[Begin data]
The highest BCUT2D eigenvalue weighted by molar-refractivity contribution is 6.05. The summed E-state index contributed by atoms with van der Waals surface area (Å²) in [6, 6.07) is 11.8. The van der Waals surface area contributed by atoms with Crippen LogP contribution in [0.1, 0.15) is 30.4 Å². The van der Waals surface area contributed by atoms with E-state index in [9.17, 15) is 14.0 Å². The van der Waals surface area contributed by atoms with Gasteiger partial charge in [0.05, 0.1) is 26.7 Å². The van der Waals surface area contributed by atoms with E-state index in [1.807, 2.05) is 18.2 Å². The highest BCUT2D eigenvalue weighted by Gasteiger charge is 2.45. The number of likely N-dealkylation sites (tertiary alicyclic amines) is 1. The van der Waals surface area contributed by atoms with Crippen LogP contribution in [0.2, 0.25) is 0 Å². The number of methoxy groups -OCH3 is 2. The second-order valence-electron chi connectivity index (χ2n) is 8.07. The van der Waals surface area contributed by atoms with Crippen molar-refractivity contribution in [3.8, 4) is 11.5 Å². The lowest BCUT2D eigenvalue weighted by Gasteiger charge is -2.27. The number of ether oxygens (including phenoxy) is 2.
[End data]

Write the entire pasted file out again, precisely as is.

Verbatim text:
The highest BCUT2D eigenvalue weighted by molar-refractivity contribution is 6.05. The summed E-state index contributed by atoms with van der Waals surface area (Å²) in [6, 6.07) is 11.8. The van der Waals surface area contributed by atoms with Crippen LogP contribution in [0.1, 0.15) is 30.4 Å². The van der Waals surface area contributed by atoms with E-state index in [9.17, 15) is 14.0 Å². The van der Waals surface area contributed by atoms with Gasteiger partial charge in [0.05, 0.1) is 26.7 Å². The van der Waals surface area contributed by atoms with E-state index in [1.807, 2.05) is 18.2 Å². The highest BCUT2D eigenvalue weighted by Gasteiger charge is 2.45. The number of likely N-dealkylation sites (tertiary alicyclic amines) is 1. The van der Waals surface area contributed by atoms with Crippen LogP contribution in [0.2, 0.25) is 0 Å². The number of methoxy groups -OCH3 is 2. The second-order valence-electron chi connectivity index (χ2n) is 8.07. The van der Waals surface area contributed by atoms with Crippen molar-refractivity contribution in [3.8, 4) is 11.5 Å². The lowest BCUT2D eigenvalue weighted by Gasteiger charge is -2.27. The number of ether oxygens (including phenoxy) is 2.